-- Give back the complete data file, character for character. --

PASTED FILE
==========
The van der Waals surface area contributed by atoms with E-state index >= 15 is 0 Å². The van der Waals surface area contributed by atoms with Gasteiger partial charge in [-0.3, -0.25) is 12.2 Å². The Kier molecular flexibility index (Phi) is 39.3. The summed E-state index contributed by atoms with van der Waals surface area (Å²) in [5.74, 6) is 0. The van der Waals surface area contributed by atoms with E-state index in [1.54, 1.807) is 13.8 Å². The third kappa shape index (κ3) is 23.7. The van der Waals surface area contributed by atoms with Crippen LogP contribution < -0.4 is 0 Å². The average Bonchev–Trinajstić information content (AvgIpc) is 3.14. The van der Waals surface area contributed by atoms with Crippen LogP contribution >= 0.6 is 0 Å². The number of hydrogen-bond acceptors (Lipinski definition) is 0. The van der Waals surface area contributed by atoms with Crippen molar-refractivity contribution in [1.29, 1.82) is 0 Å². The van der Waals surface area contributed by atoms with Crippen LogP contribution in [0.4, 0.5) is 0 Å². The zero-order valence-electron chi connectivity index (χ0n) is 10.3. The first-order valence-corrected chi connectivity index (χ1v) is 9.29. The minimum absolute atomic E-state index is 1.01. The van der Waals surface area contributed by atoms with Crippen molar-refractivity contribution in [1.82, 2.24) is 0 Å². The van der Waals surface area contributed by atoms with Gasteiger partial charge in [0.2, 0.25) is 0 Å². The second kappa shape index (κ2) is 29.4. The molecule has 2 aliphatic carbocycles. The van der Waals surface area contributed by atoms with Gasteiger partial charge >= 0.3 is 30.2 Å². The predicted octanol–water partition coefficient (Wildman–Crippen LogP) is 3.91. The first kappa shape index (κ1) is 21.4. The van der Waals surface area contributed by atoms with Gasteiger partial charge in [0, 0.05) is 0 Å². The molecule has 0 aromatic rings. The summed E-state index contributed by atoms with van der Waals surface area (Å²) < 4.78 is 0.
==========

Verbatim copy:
The van der Waals surface area contributed by atoms with E-state index >= 15 is 0 Å². The van der Waals surface area contributed by atoms with Gasteiger partial charge in [-0.3, -0.25) is 12.2 Å². The Kier molecular flexibility index (Phi) is 39.3. The summed E-state index contributed by atoms with van der Waals surface area (Å²) in [5.74, 6) is 0. The van der Waals surface area contributed by atoms with E-state index in [1.54, 1.807) is 13.8 Å². The third kappa shape index (κ3) is 23.7. The van der Waals surface area contributed by atoms with Crippen LogP contribution < -0.4 is 0 Å². The average Bonchev–Trinajstić information content (AvgIpc) is 3.14. The van der Waals surface area contributed by atoms with Crippen LogP contribution >= 0.6 is 0 Å². The number of hydrogen-bond acceptors (Lipinski definition) is 0. The van der Waals surface area contributed by atoms with Crippen molar-refractivity contribution in [1.29, 1.82) is 0 Å². The van der Waals surface area contributed by atoms with Crippen LogP contribution in [0.4, 0.5) is 0 Å². The zero-order valence-electron chi connectivity index (χ0n) is 10.3. The first-order valence-corrected chi connectivity index (χ1v) is 9.29. The minimum absolute atomic E-state index is 1.01. The van der Waals surface area contributed by atoms with Crippen molar-refractivity contribution in [1.82, 2.24) is 0 Å². The van der Waals surface area contributed by atoms with Gasteiger partial charge in [0.2, 0.25) is 0 Å². The second kappa shape index (κ2) is 29.4. The molecule has 2 aliphatic carbocycles. The van der Waals surface area contributed by atoms with Gasteiger partial charge >= 0.3 is 30.2 Å². The predicted octanol–water partition coefficient (Wildman–Crippen LogP) is 3.91. The first kappa shape index (κ1) is 21.4. The van der Waals surface area contributed by atoms with Gasteiger partial charge in [0, 0.05) is 0 Å². The molecule has 0 aromatic rings. The summed E-state index contributed by atoms with van der Waals surface area (Å²) < 4.78 is 0.